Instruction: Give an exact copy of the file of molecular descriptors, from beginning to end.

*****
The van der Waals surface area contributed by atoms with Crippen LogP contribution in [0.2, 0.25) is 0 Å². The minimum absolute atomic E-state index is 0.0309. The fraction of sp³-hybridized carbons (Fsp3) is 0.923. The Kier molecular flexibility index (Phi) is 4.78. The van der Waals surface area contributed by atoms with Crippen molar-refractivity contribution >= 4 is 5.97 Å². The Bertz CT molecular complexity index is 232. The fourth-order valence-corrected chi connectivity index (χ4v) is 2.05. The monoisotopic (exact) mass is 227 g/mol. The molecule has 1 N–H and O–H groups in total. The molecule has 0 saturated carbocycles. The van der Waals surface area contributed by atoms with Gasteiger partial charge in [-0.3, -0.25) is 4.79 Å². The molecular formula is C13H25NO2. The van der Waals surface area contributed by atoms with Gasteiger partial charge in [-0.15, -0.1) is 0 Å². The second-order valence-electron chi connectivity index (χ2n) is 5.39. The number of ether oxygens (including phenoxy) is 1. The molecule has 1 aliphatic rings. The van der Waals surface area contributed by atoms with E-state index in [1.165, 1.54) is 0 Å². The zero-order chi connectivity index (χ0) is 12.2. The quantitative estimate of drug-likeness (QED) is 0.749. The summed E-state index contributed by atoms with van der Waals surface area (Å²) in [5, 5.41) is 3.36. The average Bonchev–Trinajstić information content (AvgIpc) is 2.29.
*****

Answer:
The van der Waals surface area contributed by atoms with Crippen LogP contribution in [0.2, 0.25) is 0 Å². The minimum absolute atomic E-state index is 0.0309. The fraction of sp³-hybridized carbons (Fsp3) is 0.923. The Kier molecular flexibility index (Phi) is 4.78. The van der Waals surface area contributed by atoms with Crippen molar-refractivity contribution >= 4 is 5.97 Å². The Bertz CT molecular complexity index is 232. The fourth-order valence-corrected chi connectivity index (χ4v) is 2.05. The monoisotopic (exact) mass is 227 g/mol. The molecule has 1 N–H and O–H groups in total. The molecule has 0 saturated carbocycles. The van der Waals surface area contributed by atoms with Gasteiger partial charge in [-0.3, -0.25) is 4.79 Å². The molecular formula is C13H25NO2. The van der Waals surface area contributed by atoms with Gasteiger partial charge in [-0.15, -0.1) is 0 Å². The second-order valence-electron chi connectivity index (χ2n) is 5.39. The number of ether oxygens (including phenoxy) is 1. The molecule has 1 aliphatic rings. The van der Waals surface area contributed by atoms with E-state index in [1.165, 1.54) is 0 Å². The zero-order chi connectivity index (χ0) is 12.2. The quantitative estimate of drug-likeness (QED) is 0.749. The summed E-state index contributed by atoms with van der Waals surface area (Å²) in [5, 5.41) is 3.36. The average Bonchev–Trinajstić information content (AvgIpc) is 2.29.